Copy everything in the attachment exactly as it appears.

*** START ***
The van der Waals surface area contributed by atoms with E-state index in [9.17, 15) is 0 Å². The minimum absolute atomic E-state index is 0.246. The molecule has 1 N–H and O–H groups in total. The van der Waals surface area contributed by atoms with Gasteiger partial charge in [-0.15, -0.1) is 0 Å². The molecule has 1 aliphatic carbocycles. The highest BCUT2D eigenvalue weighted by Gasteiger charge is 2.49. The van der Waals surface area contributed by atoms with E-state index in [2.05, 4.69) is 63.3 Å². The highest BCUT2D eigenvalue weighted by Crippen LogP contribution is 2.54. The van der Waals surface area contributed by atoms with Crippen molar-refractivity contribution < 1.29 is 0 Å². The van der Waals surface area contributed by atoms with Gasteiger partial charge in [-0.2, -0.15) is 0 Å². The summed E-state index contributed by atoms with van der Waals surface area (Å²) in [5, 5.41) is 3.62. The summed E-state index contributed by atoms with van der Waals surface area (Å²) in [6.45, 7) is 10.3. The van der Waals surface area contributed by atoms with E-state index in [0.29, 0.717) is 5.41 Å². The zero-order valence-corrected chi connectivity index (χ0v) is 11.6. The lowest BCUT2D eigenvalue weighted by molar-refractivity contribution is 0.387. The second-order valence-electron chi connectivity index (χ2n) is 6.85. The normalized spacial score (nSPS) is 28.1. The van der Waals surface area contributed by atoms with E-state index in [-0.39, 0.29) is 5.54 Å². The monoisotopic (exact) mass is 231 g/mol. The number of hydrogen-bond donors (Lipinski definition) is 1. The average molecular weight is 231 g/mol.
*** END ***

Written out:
The van der Waals surface area contributed by atoms with E-state index in [9.17, 15) is 0 Å². The minimum absolute atomic E-state index is 0.246. The molecule has 1 N–H and O–H groups in total. The van der Waals surface area contributed by atoms with Gasteiger partial charge in [-0.15, -0.1) is 0 Å². The molecule has 1 aliphatic carbocycles. The highest BCUT2D eigenvalue weighted by Gasteiger charge is 2.49. The van der Waals surface area contributed by atoms with E-state index in [2.05, 4.69) is 63.3 Å². The highest BCUT2D eigenvalue weighted by Crippen LogP contribution is 2.54. The van der Waals surface area contributed by atoms with Crippen molar-refractivity contribution < 1.29 is 0 Å². The van der Waals surface area contributed by atoms with Gasteiger partial charge in [-0.2, -0.15) is 0 Å². The summed E-state index contributed by atoms with van der Waals surface area (Å²) in [5, 5.41) is 3.62. The summed E-state index contributed by atoms with van der Waals surface area (Å²) in [6.45, 7) is 10.3. The van der Waals surface area contributed by atoms with E-state index in [0.29, 0.717) is 5.41 Å². The zero-order valence-corrected chi connectivity index (χ0v) is 11.6. The lowest BCUT2D eigenvalue weighted by molar-refractivity contribution is 0.387. The second-order valence-electron chi connectivity index (χ2n) is 6.85. The normalized spacial score (nSPS) is 28.1. The van der Waals surface area contributed by atoms with E-state index in [-0.39, 0.29) is 5.54 Å². The monoisotopic (exact) mass is 231 g/mol. The number of hydrogen-bond donors (Lipinski definition) is 1. The average molecular weight is 231 g/mol.